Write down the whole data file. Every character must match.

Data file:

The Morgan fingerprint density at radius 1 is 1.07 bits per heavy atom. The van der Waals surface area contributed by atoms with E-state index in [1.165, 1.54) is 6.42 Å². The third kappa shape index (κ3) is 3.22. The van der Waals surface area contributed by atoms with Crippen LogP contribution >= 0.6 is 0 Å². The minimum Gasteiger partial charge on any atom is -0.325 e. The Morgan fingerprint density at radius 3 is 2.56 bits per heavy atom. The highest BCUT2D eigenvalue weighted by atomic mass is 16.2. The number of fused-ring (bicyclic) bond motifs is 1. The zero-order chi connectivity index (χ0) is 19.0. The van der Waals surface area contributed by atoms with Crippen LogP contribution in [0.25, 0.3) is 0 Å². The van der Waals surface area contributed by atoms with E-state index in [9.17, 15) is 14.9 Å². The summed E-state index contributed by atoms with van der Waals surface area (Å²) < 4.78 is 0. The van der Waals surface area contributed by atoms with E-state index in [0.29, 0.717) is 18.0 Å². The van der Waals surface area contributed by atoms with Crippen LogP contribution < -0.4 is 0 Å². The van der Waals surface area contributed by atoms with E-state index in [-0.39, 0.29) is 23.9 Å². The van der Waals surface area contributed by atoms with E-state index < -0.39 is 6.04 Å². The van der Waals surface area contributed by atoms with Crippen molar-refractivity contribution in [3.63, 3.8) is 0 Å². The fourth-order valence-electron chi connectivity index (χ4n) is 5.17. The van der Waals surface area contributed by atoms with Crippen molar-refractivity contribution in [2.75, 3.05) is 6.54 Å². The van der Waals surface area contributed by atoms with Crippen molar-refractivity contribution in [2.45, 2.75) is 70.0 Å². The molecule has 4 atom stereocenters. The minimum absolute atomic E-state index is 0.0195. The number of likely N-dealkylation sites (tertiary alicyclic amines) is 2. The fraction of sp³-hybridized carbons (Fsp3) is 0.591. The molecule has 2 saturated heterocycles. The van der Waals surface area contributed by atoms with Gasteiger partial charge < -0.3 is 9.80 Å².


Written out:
The Morgan fingerprint density at radius 1 is 1.07 bits per heavy atom. The van der Waals surface area contributed by atoms with E-state index in [1.165, 1.54) is 6.42 Å². The third kappa shape index (κ3) is 3.22. The van der Waals surface area contributed by atoms with Crippen LogP contribution >= 0.6 is 0 Å². The minimum Gasteiger partial charge on any atom is -0.325 e. The Morgan fingerprint density at radius 3 is 2.56 bits per heavy atom. The highest BCUT2D eigenvalue weighted by atomic mass is 16.2. The number of fused-ring (bicyclic) bond motifs is 1. The zero-order chi connectivity index (χ0) is 19.0. The van der Waals surface area contributed by atoms with Crippen LogP contribution in [0.25, 0.3) is 0 Å². The van der Waals surface area contributed by atoms with E-state index in [9.17, 15) is 14.9 Å². The summed E-state index contributed by atoms with van der Waals surface area (Å²) < 4.78 is 0. The van der Waals surface area contributed by atoms with E-state index in [0.29, 0.717) is 18.0 Å². The van der Waals surface area contributed by atoms with Crippen LogP contribution < -0.4 is 0 Å². The van der Waals surface area contributed by atoms with E-state index in [-0.39, 0.29) is 23.9 Å². The van der Waals surface area contributed by atoms with E-state index < -0.39 is 6.04 Å². The van der Waals surface area contributed by atoms with Crippen molar-refractivity contribution in [3.63, 3.8) is 0 Å². The fourth-order valence-electron chi connectivity index (χ4n) is 5.17. The van der Waals surface area contributed by atoms with Crippen molar-refractivity contribution in [2.75, 3.05) is 6.54 Å². The van der Waals surface area contributed by atoms with Crippen molar-refractivity contribution in [2.45, 2.75) is 70.0 Å². The molecule has 4 atom stereocenters. The minimum absolute atomic E-state index is 0.0195. The number of likely N-dealkylation sites (tertiary alicyclic amines) is 2. The fraction of sp³-hybridized carbons (Fsp3) is 0.591. The molecule has 2 saturated heterocycles. The van der Waals surface area contributed by atoms with Gasteiger partial charge < -0.3 is 9.80 Å².